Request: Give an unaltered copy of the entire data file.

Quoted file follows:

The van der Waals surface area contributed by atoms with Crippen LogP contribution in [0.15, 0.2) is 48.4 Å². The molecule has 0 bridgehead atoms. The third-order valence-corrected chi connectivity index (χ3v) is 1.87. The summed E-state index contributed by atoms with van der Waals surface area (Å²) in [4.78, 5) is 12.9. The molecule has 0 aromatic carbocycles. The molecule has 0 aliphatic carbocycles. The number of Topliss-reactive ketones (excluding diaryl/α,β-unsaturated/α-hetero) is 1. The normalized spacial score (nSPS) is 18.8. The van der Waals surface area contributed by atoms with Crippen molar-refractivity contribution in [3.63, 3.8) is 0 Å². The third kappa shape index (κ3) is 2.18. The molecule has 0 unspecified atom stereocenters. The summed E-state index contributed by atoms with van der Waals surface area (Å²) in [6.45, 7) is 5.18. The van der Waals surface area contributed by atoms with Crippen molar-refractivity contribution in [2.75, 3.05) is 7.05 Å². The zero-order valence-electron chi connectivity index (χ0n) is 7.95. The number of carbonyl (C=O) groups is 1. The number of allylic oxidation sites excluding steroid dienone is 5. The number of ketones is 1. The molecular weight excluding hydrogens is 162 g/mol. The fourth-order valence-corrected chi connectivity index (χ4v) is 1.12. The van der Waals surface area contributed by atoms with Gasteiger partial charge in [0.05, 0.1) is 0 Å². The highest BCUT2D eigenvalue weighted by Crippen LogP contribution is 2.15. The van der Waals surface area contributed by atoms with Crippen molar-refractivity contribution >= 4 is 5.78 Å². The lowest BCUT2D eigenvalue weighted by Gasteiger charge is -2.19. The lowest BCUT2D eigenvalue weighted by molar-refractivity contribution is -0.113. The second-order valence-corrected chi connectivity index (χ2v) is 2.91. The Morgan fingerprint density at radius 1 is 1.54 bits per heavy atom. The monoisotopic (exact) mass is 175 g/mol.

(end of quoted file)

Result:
The van der Waals surface area contributed by atoms with Crippen LogP contribution in [0.15, 0.2) is 48.4 Å². The molecule has 0 bridgehead atoms. The third-order valence-corrected chi connectivity index (χ3v) is 1.87. The summed E-state index contributed by atoms with van der Waals surface area (Å²) in [4.78, 5) is 12.9. The molecule has 0 aromatic carbocycles. The molecule has 0 aliphatic carbocycles. The number of Topliss-reactive ketones (excluding diaryl/α,β-unsaturated/α-hetero) is 1. The normalized spacial score (nSPS) is 18.8. The van der Waals surface area contributed by atoms with Crippen molar-refractivity contribution in [3.63, 3.8) is 0 Å². The third kappa shape index (κ3) is 2.18. The molecule has 0 unspecified atom stereocenters. The summed E-state index contributed by atoms with van der Waals surface area (Å²) in [6.45, 7) is 5.18. The van der Waals surface area contributed by atoms with Crippen molar-refractivity contribution in [2.75, 3.05) is 7.05 Å². The zero-order valence-electron chi connectivity index (χ0n) is 7.95. The number of carbonyl (C=O) groups is 1. The number of allylic oxidation sites excluding steroid dienone is 5. The number of ketones is 1. The molecular weight excluding hydrogens is 162 g/mol. The fourth-order valence-corrected chi connectivity index (χ4v) is 1.12. The van der Waals surface area contributed by atoms with Gasteiger partial charge in [0.05, 0.1) is 0 Å². The highest BCUT2D eigenvalue weighted by Crippen LogP contribution is 2.15. The van der Waals surface area contributed by atoms with Crippen molar-refractivity contribution >= 4 is 5.78 Å². The lowest BCUT2D eigenvalue weighted by Gasteiger charge is -2.19. The lowest BCUT2D eigenvalue weighted by molar-refractivity contribution is -0.113. The second-order valence-corrected chi connectivity index (χ2v) is 2.91. The Morgan fingerprint density at radius 1 is 1.54 bits per heavy atom. The monoisotopic (exact) mass is 175 g/mol.